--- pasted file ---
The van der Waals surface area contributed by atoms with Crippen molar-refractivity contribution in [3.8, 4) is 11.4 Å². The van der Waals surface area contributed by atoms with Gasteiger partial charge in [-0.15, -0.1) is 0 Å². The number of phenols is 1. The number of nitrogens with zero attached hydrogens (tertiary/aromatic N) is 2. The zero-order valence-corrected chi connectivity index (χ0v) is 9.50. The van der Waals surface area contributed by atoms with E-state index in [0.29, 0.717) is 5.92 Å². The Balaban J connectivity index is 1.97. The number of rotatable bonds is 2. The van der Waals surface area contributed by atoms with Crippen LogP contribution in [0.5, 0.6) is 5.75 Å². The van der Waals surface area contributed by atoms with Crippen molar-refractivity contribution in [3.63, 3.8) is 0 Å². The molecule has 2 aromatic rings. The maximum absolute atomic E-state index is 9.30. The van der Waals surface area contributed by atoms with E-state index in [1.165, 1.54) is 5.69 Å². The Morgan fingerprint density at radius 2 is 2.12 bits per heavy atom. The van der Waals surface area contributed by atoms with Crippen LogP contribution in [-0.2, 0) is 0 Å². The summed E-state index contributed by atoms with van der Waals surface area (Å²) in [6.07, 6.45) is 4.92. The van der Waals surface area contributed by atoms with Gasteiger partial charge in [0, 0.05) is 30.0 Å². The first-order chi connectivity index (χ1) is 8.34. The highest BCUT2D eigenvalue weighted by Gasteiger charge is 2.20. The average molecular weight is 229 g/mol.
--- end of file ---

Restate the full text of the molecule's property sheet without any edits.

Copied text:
The van der Waals surface area contributed by atoms with Crippen molar-refractivity contribution in [3.8, 4) is 11.4 Å². The van der Waals surface area contributed by atoms with Gasteiger partial charge in [-0.15, -0.1) is 0 Å². The number of phenols is 1. The number of nitrogens with zero attached hydrogens (tertiary/aromatic N) is 2. The zero-order valence-corrected chi connectivity index (χ0v) is 9.50. The van der Waals surface area contributed by atoms with E-state index in [0.29, 0.717) is 5.92 Å². The Balaban J connectivity index is 1.97. The number of rotatable bonds is 2. The van der Waals surface area contributed by atoms with Crippen LogP contribution in [0.5, 0.6) is 5.75 Å². The van der Waals surface area contributed by atoms with Crippen molar-refractivity contribution in [3.63, 3.8) is 0 Å². The molecule has 2 aromatic rings. The maximum absolute atomic E-state index is 9.30. The van der Waals surface area contributed by atoms with E-state index in [1.165, 1.54) is 5.69 Å². The Morgan fingerprint density at radius 2 is 2.12 bits per heavy atom. The van der Waals surface area contributed by atoms with Crippen LogP contribution in [-0.2, 0) is 0 Å². The summed E-state index contributed by atoms with van der Waals surface area (Å²) in [6.07, 6.45) is 4.92. The van der Waals surface area contributed by atoms with Gasteiger partial charge in [0, 0.05) is 30.0 Å². The first-order chi connectivity index (χ1) is 8.34. The highest BCUT2D eigenvalue weighted by Gasteiger charge is 2.20. The average molecular weight is 229 g/mol.